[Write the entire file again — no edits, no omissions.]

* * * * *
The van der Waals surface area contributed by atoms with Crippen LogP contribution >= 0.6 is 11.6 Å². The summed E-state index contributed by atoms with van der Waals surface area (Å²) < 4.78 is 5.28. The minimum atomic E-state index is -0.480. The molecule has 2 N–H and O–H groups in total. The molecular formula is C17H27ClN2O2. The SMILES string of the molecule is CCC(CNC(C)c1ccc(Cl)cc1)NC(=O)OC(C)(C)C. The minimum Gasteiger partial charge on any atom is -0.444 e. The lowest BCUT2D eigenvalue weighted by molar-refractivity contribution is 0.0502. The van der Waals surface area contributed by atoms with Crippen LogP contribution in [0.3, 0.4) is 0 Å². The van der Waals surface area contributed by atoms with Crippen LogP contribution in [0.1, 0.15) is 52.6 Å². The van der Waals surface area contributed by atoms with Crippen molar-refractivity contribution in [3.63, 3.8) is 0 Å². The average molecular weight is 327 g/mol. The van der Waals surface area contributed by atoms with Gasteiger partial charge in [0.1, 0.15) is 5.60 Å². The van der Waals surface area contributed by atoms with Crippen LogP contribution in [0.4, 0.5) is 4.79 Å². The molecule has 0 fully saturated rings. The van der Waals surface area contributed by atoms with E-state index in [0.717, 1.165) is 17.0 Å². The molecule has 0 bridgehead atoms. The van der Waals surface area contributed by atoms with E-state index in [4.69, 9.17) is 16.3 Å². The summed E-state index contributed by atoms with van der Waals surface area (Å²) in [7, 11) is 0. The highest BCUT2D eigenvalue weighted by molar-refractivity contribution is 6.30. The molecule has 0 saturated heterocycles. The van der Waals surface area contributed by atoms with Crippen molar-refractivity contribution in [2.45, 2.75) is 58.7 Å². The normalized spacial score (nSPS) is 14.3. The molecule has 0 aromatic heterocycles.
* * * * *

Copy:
The van der Waals surface area contributed by atoms with Crippen LogP contribution >= 0.6 is 11.6 Å². The summed E-state index contributed by atoms with van der Waals surface area (Å²) < 4.78 is 5.28. The minimum atomic E-state index is -0.480. The molecule has 2 N–H and O–H groups in total. The molecular formula is C17H27ClN2O2. The SMILES string of the molecule is CCC(CNC(C)c1ccc(Cl)cc1)NC(=O)OC(C)(C)C. The minimum Gasteiger partial charge on any atom is -0.444 e. The lowest BCUT2D eigenvalue weighted by molar-refractivity contribution is 0.0502. The van der Waals surface area contributed by atoms with Crippen LogP contribution in [0.3, 0.4) is 0 Å². The van der Waals surface area contributed by atoms with Crippen LogP contribution in [0.1, 0.15) is 52.6 Å². The van der Waals surface area contributed by atoms with Crippen molar-refractivity contribution in [3.63, 3.8) is 0 Å². The average molecular weight is 327 g/mol. The van der Waals surface area contributed by atoms with Gasteiger partial charge in [0.1, 0.15) is 5.60 Å². The van der Waals surface area contributed by atoms with Crippen LogP contribution in [0.4, 0.5) is 4.79 Å². The molecule has 0 fully saturated rings. The van der Waals surface area contributed by atoms with E-state index in [0.717, 1.165) is 17.0 Å². The molecule has 0 bridgehead atoms. The van der Waals surface area contributed by atoms with E-state index in [4.69, 9.17) is 16.3 Å². The summed E-state index contributed by atoms with van der Waals surface area (Å²) in [7, 11) is 0. The highest BCUT2D eigenvalue weighted by molar-refractivity contribution is 6.30. The molecule has 0 saturated heterocycles. The van der Waals surface area contributed by atoms with Crippen molar-refractivity contribution in [2.45, 2.75) is 58.7 Å². The normalized spacial score (nSPS) is 14.3. The molecule has 0 aromatic heterocycles.